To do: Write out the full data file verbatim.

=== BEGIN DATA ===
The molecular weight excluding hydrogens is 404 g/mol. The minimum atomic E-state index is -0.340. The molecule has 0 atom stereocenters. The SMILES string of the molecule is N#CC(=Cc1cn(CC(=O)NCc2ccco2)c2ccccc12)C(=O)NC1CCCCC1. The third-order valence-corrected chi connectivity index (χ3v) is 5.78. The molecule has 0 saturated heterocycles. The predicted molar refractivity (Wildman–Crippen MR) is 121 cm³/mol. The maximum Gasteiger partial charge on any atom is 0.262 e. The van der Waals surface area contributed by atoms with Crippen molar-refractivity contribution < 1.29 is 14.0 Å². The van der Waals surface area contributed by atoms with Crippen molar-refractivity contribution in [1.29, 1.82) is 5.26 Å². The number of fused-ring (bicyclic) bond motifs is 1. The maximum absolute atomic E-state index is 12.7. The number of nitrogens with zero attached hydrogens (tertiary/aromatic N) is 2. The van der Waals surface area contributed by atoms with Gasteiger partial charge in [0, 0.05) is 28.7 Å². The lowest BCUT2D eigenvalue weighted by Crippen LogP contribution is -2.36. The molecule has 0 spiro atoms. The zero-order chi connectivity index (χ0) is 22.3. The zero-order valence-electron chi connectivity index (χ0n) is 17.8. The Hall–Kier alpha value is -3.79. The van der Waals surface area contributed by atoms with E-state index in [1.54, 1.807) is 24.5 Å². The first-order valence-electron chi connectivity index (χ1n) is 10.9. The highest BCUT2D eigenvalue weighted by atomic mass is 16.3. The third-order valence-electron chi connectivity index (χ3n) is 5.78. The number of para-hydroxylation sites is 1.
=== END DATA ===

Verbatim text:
The molecular weight excluding hydrogens is 404 g/mol. The minimum atomic E-state index is -0.340. The molecule has 0 atom stereocenters. The SMILES string of the molecule is N#CC(=Cc1cn(CC(=O)NCc2ccco2)c2ccccc12)C(=O)NC1CCCCC1. The third-order valence-corrected chi connectivity index (χ3v) is 5.78. The molecule has 0 saturated heterocycles. The predicted molar refractivity (Wildman–Crippen MR) is 121 cm³/mol. The maximum Gasteiger partial charge on any atom is 0.262 e. The van der Waals surface area contributed by atoms with Crippen molar-refractivity contribution < 1.29 is 14.0 Å². The van der Waals surface area contributed by atoms with Crippen molar-refractivity contribution in [1.29, 1.82) is 5.26 Å². The number of fused-ring (bicyclic) bond motifs is 1. The maximum absolute atomic E-state index is 12.7. The number of nitrogens with zero attached hydrogens (tertiary/aromatic N) is 2. The van der Waals surface area contributed by atoms with Gasteiger partial charge in [0, 0.05) is 28.7 Å². The lowest BCUT2D eigenvalue weighted by Crippen LogP contribution is -2.36. The molecule has 0 spiro atoms. The zero-order chi connectivity index (χ0) is 22.3. The zero-order valence-electron chi connectivity index (χ0n) is 17.8. The Hall–Kier alpha value is -3.79. The van der Waals surface area contributed by atoms with E-state index in [1.54, 1.807) is 24.5 Å². The first-order valence-electron chi connectivity index (χ1n) is 10.9. The highest BCUT2D eigenvalue weighted by atomic mass is 16.3. The third-order valence-electron chi connectivity index (χ3n) is 5.78. The number of para-hydroxylation sites is 1.